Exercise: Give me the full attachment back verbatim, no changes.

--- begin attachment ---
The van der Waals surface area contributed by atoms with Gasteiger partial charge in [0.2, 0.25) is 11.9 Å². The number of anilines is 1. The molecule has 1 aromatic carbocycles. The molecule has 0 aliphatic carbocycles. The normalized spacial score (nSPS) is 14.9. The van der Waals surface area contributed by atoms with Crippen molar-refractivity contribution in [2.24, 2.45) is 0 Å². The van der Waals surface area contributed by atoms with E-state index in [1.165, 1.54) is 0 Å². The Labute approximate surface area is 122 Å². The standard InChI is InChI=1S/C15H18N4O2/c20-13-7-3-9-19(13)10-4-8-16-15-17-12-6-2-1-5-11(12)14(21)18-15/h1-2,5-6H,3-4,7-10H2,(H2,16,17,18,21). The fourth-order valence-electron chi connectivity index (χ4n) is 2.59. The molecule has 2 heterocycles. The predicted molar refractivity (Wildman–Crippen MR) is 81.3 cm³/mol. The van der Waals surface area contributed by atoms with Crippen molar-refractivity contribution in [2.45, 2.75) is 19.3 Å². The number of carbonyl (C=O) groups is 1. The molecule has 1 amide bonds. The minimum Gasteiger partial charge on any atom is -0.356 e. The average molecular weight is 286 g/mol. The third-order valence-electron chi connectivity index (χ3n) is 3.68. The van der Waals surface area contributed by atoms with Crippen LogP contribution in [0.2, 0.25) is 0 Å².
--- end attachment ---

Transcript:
The van der Waals surface area contributed by atoms with Gasteiger partial charge in [0.2, 0.25) is 11.9 Å². The number of anilines is 1. The molecule has 1 aromatic carbocycles. The molecule has 0 aliphatic carbocycles. The normalized spacial score (nSPS) is 14.9. The van der Waals surface area contributed by atoms with Crippen molar-refractivity contribution in [2.24, 2.45) is 0 Å². The van der Waals surface area contributed by atoms with E-state index in [1.165, 1.54) is 0 Å². The Labute approximate surface area is 122 Å². The standard InChI is InChI=1S/C15H18N4O2/c20-13-7-3-9-19(13)10-4-8-16-15-17-12-6-2-1-5-11(12)14(21)18-15/h1-2,5-6H,3-4,7-10H2,(H2,16,17,18,21). The fourth-order valence-electron chi connectivity index (χ4n) is 2.59. The molecule has 2 heterocycles. The predicted molar refractivity (Wildman–Crippen MR) is 81.3 cm³/mol. The van der Waals surface area contributed by atoms with Crippen molar-refractivity contribution in [2.45, 2.75) is 19.3 Å². The number of carbonyl (C=O) groups is 1. The molecule has 1 amide bonds. The minimum Gasteiger partial charge on any atom is -0.356 e. The average molecular weight is 286 g/mol. The third-order valence-electron chi connectivity index (χ3n) is 3.68. The van der Waals surface area contributed by atoms with Crippen LogP contribution in [0.2, 0.25) is 0 Å².